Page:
Ann Widdecombe, one of the most recognisable faces of Conservatism over the past decade, is stepping down from parliament. Her safe Kent seat, Maidstone and the Weald, has therefore been looking for a suitable successor and today they announced the result - Helen Grant, a black solicitor and mother of two. Raised by a single parent on a council estate in Carlisle, her personal profile certainly makes a change from the average one for a Tory candidate (although not completely - she is, as I mentioned, a lawyer!), which is possibly why David Cameron had been keen to put her on the party's A-list. (The Evening Standard image opposite is from the Conservative Home site.)
The selection of candidates, particularly in a party's safe seats, is one of the more hotly contested rights of local constituency parties. The local parties value, and fight for, their independence, not least because selecting the next MP is one of the few genuine, tangible powers that they hold. The central party leadership, meanwhile, is often desperate to denude this power from the locals and decide things centrally. One of the innovations that allowed Tony Blair to mould New Labour was an increased level of central control over candidate selection, thus preventing too many left-wingers getting seats. New Labour, of course, also imposed women-only shortlists, thus substantially increasing the number of women in parliament following the 1997 election, although storing up a bit of trouble for itself in the process. The reason why the once strong Labour seat of Blanaeu is now Independent is down to the furore over a women-only shortlist imposed by Labour's national Executive.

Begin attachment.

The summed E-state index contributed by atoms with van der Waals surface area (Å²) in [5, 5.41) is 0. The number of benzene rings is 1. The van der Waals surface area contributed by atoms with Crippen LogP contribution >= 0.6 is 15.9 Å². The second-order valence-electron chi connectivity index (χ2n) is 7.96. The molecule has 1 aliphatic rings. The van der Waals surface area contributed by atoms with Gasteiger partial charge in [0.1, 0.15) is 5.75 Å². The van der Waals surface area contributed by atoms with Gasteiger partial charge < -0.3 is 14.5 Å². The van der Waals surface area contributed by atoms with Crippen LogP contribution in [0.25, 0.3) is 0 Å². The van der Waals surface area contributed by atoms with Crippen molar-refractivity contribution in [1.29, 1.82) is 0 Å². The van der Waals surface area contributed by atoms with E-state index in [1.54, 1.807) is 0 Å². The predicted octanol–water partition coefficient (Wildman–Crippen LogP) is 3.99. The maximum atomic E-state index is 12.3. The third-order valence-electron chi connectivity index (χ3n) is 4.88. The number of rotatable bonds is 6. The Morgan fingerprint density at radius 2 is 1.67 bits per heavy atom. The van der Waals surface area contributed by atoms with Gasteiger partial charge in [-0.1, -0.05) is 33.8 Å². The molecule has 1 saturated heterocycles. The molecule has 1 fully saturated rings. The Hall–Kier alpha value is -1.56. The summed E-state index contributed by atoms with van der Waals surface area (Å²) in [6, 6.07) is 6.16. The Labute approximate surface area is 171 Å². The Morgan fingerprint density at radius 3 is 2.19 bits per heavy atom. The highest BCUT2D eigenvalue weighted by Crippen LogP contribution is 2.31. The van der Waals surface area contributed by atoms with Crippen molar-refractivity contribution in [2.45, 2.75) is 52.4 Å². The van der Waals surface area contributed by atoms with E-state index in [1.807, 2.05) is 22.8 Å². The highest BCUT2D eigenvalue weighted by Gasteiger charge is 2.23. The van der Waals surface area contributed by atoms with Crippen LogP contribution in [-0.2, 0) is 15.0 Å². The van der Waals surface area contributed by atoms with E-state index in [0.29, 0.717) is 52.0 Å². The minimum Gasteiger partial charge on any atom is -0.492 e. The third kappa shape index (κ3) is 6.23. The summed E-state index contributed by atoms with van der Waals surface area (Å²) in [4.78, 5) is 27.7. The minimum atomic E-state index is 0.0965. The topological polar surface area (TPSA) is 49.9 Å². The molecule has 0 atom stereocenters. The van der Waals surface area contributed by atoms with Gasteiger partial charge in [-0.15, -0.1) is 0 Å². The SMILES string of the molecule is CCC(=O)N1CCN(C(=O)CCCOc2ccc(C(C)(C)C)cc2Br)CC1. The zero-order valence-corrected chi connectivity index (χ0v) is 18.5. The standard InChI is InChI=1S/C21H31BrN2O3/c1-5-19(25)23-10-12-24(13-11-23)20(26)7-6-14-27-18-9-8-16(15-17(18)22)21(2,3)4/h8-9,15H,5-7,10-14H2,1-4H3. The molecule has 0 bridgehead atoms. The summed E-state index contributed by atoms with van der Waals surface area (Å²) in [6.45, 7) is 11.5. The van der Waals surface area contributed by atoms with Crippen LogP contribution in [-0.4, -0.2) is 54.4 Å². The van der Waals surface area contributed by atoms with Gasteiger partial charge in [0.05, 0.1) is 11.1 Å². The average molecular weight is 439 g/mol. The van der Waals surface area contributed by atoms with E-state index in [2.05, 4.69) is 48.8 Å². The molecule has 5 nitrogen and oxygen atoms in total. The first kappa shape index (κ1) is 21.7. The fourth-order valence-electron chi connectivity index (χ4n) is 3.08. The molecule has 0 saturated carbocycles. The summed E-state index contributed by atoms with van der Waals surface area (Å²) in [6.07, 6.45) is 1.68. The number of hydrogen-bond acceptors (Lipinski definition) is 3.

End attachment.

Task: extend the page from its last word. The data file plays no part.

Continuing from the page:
David Cameron has also tried to intervene in local powers, mainly through his 'A' list idea. Tory constituency parties have also been holding 'open primaries' in a bid to widen the representation of who selects their candidate.
The problem for party leaderships, of course, is that local party activists are a far cry from being representative of their constituency as a whole. By definition, a party member is more committed and probably possessed of more forthright political views than the average voter. The leadership wants to appeal to the mainstream voter; the party member wants to secure his or her favoured policies. The result is tension between the two.
Helen Grant's political stance within the Tory spectrum is unclear, but Conservative headquarters will at least be rejoicing in her selection, on diversity grounds alone. One of the unsuccessful candidates for the Maidstone seat blogged her experiences here, and there is an interesting comment below the post about whether a candidate selected as a good constituency representative can also fulfill the function of being an able legislator in the national interest. That, of course, is another of the debates about MP's and their role.
For completeness, I should add that Labour's Hazel Blears has also been successful in being selected for a new merged seat this weekend - her current one disappears under boundary changes.